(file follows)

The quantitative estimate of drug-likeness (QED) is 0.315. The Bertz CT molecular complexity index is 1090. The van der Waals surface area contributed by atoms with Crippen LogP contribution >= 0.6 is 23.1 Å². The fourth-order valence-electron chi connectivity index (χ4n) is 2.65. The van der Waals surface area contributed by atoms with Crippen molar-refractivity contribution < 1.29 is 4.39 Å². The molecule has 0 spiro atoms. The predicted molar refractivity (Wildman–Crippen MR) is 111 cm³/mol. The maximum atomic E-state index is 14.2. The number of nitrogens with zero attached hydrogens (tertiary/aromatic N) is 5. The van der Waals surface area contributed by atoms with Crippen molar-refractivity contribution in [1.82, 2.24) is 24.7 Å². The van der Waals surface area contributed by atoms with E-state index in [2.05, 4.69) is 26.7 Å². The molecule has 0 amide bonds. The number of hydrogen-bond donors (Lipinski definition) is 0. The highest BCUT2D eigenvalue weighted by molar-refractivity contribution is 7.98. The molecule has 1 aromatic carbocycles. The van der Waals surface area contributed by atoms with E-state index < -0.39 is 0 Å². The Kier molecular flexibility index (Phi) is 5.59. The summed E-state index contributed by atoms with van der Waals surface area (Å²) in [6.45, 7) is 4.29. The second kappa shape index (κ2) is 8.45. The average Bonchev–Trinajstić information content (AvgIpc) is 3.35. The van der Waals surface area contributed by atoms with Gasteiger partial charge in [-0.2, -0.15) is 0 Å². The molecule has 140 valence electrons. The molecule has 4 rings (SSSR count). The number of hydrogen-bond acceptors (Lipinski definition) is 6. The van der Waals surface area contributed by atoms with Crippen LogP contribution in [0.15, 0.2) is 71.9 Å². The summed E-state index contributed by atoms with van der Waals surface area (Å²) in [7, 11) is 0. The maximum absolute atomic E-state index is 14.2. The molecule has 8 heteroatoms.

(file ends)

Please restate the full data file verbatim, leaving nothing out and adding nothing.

The quantitative estimate of drug-likeness (QED) is 0.315. The Bertz CT molecular complexity index is 1090. The van der Waals surface area contributed by atoms with Crippen LogP contribution >= 0.6 is 23.1 Å². The fourth-order valence-electron chi connectivity index (χ4n) is 2.65. The van der Waals surface area contributed by atoms with Crippen molar-refractivity contribution < 1.29 is 4.39 Å². The molecule has 0 spiro atoms. The predicted molar refractivity (Wildman–Crippen MR) is 111 cm³/mol. The maximum atomic E-state index is 14.2. The number of nitrogens with zero attached hydrogens (tertiary/aromatic N) is 5. The van der Waals surface area contributed by atoms with Crippen molar-refractivity contribution in [1.82, 2.24) is 24.7 Å². The van der Waals surface area contributed by atoms with E-state index in [2.05, 4.69) is 26.7 Å². The molecule has 0 amide bonds. The number of hydrogen-bond donors (Lipinski definition) is 0. The highest BCUT2D eigenvalue weighted by molar-refractivity contribution is 7.98. The molecule has 1 aromatic carbocycles. The van der Waals surface area contributed by atoms with E-state index < -0.39 is 0 Å². The Kier molecular flexibility index (Phi) is 5.59. The summed E-state index contributed by atoms with van der Waals surface area (Å²) in [6.45, 7) is 4.29. The second kappa shape index (κ2) is 8.45. The average Bonchev–Trinajstić information content (AvgIpc) is 3.35. The van der Waals surface area contributed by atoms with Gasteiger partial charge in [-0.2, -0.15) is 0 Å². The molecule has 140 valence electrons. The molecule has 4 rings (SSSR count). The number of hydrogen-bond acceptors (Lipinski definition) is 6. The van der Waals surface area contributed by atoms with Crippen LogP contribution in [0.15, 0.2) is 71.9 Å². The summed E-state index contributed by atoms with van der Waals surface area (Å²) in [7, 11) is 0. The maximum absolute atomic E-state index is 14.2. The molecule has 8 heteroatoms.